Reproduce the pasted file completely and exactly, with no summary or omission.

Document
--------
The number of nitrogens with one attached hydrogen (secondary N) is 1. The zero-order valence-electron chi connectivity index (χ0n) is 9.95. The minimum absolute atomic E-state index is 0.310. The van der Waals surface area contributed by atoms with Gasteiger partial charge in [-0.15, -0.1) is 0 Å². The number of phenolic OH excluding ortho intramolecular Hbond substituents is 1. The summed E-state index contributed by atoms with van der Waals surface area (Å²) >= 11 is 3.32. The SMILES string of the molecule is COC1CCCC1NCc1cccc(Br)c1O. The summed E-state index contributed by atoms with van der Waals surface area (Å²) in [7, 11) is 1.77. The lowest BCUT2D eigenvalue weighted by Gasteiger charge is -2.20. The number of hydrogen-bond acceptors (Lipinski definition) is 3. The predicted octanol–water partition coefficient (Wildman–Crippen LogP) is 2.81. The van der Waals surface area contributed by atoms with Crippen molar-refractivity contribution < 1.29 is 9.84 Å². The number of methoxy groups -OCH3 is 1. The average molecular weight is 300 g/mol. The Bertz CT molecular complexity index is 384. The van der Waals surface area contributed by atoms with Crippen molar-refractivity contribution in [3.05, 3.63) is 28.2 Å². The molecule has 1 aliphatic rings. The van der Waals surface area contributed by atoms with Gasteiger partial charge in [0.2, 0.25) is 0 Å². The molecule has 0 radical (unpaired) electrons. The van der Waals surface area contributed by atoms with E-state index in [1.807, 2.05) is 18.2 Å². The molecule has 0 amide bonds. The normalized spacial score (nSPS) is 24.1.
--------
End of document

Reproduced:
The number of nitrogens with one attached hydrogen (secondary N) is 1. The zero-order valence-electron chi connectivity index (χ0n) is 9.95. The minimum absolute atomic E-state index is 0.310. The van der Waals surface area contributed by atoms with Gasteiger partial charge in [-0.15, -0.1) is 0 Å². The number of phenolic OH excluding ortho intramolecular Hbond substituents is 1. The summed E-state index contributed by atoms with van der Waals surface area (Å²) >= 11 is 3.32. The SMILES string of the molecule is COC1CCCC1NCc1cccc(Br)c1O. The summed E-state index contributed by atoms with van der Waals surface area (Å²) in [7, 11) is 1.77. The lowest BCUT2D eigenvalue weighted by Gasteiger charge is -2.20. The number of hydrogen-bond acceptors (Lipinski definition) is 3. The predicted octanol–water partition coefficient (Wildman–Crippen LogP) is 2.81. The van der Waals surface area contributed by atoms with Crippen molar-refractivity contribution < 1.29 is 9.84 Å². The number of methoxy groups -OCH3 is 1. The average molecular weight is 300 g/mol. The Bertz CT molecular complexity index is 384. The van der Waals surface area contributed by atoms with Crippen molar-refractivity contribution in [3.05, 3.63) is 28.2 Å². The molecule has 1 aliphatic rings. The van der Waals surface area contributed by atoms with Gasteiger partial charge in [0.2, 0.25) is 0 Å². The molecule has 0 radical (unpaired) electrons. The van der Waals surface area contributed by atoms with E-state index in [1.807, 2.05) is 18.2 Å². The molecule has 0 amide bonds. The normalized spacial score (nSPS) is 24.1.